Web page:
Income Tax Revenue Up 9.7 Percent; Corporate Tax Revenue Up 9.2 Percent
Note: This is a revised release due to a calculation error that caused California's sales tax to be overstated by $6.4 billion. New Mexico replaced California as one of the four states with the largest percentage tax increase.
WASHINGTON, April 17, 2012 /PRNewswire-USNewswire/ -- Overall government tax collections for states increased $55.7 billion to $757.2 billion in fiscal year 2011, the U.S. Census Bureau reported today. Corporate net income tax revenue was at $40.2 billion, up 9.4 percent, while tax revenue on individual income was at $259.1 billion, up 9.8 percent. General sales tax revenue was at $234.5 billion, up 5.4 percent. Corporate net income tax revenue, individual income tax revenue and general sales tax revenue comprised 70.5 percent of all state government tax collections nationally.
These new statistics come from the 2011 Annual Survey of State Government Tax Collections, which contains annual statistics on the fiscal year tax collections of all 50 state governments, including receipts from licenses and compulsory fees. This survey provides an annual summary of taxes collected by states for up to 25 tax categories. Tax revenues also include related penalty and interest receipts of the governments.
"The nationwide increases in state government tax revenue are an indication of the stabilization of revenues for state governments," said Lisa Blumerman, chief of the Governments Division. "These data help us understand the condition of our state governments and their fiscal ability to continue to provide public services."
All 50 states saw an increase in total tax revenue in fiscal year 2011, led by North Dakota (44.5 percent), Alaska (22.4 percent), Illinois (15.3 percent), and New Mexico (15.1 percent).
Among some of the findings from selected tax categories:
States with the largest percent increase in revenue from individual income taxes were North Dakota (42.6 percent), Illinois (31.9 percent), Arizona (18.5 percent) and Indiana (18.5 percent).
States with the largest percent increase in motor fuels tax revenue were California (80.3 percent), Alaska (37.4 percent), North Dakota (13.1 percent) and Kentucky (10.6 percent).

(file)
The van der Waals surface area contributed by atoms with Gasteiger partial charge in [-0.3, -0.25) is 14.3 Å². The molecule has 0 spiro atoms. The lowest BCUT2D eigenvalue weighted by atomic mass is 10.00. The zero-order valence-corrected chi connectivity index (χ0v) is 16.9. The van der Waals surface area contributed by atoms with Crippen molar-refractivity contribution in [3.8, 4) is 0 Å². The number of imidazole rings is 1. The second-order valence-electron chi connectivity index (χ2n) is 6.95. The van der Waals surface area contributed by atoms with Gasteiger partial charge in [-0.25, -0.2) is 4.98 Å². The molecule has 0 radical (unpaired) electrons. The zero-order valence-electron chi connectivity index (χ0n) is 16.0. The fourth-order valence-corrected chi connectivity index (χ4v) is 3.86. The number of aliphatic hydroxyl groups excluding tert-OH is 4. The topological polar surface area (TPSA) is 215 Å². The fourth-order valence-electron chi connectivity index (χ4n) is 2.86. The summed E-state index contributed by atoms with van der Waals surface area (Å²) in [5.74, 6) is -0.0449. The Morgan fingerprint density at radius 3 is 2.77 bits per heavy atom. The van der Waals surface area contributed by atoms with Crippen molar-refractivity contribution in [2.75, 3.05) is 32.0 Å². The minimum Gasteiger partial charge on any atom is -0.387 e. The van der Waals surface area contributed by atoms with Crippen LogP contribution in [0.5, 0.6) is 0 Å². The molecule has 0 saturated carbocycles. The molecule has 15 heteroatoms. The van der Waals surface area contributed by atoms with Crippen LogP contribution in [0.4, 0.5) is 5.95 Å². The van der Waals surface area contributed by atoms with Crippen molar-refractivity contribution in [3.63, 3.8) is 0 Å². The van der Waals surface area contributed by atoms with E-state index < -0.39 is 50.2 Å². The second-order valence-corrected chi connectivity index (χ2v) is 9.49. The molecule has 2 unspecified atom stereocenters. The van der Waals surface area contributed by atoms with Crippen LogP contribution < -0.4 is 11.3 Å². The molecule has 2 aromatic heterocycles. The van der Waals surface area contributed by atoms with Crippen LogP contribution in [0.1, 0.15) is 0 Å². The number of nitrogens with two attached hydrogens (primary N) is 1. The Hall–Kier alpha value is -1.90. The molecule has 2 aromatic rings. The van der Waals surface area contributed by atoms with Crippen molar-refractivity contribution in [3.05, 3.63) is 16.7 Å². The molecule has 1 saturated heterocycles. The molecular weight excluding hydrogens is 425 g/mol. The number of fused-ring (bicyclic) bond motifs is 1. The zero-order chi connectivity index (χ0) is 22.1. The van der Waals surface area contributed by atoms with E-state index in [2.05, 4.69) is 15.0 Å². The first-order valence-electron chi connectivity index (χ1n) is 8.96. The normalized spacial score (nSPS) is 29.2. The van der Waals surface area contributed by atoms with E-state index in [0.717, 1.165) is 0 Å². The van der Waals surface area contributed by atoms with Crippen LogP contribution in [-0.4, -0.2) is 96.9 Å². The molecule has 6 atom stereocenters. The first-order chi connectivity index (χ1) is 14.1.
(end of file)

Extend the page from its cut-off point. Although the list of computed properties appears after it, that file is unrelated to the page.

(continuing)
Severance taxes — collected for removal or harvesting of natural resources (e.g., oil, gas, coal, timber, fish, etc.) — were up $3.5 billion, a 31.2 percent increase. This followed a 16.4 percent decrease in fiscal year 2010. The largest increases in severance tax revenue were seen in the West.
Revenue on taxes imposed distinctively on insurance companies and measured by gross or adjusted gross premiums (insurance premium sales tax) increased $593.8 million, up 3.8 percent. This followed a 5.3 percent increase in fiscal year 2010. The largest increases in insurance premium sales tax revenue were seen in the Northeast and South.
These statistics do not include employer and employee assessments for retirement and social insurance purposes. Also excluded are collections for the unemployment compensation taxes imposed by each of the state governments. These statistics include tax collections for state governments only; they do not include tax collections from local governments.
Although the data are not subject to sampling error, the statistics are subject to possible inaccuracies in classification, response and processing. Every effort is made to keep such errors to a minimum through care in examining, editing and tabulating the data.
The tax revenue data pertain to state fiscal years that ended June 30, 2011, in all but four states. Amounts shown for these four states reflect the different timing of their respective fiscal years, which were the
12-month periods ending on March 31, 2011, for New York; Aug. 31, 2011, for Texas; and Sept. 30, 2011, for Alabama and Michigan.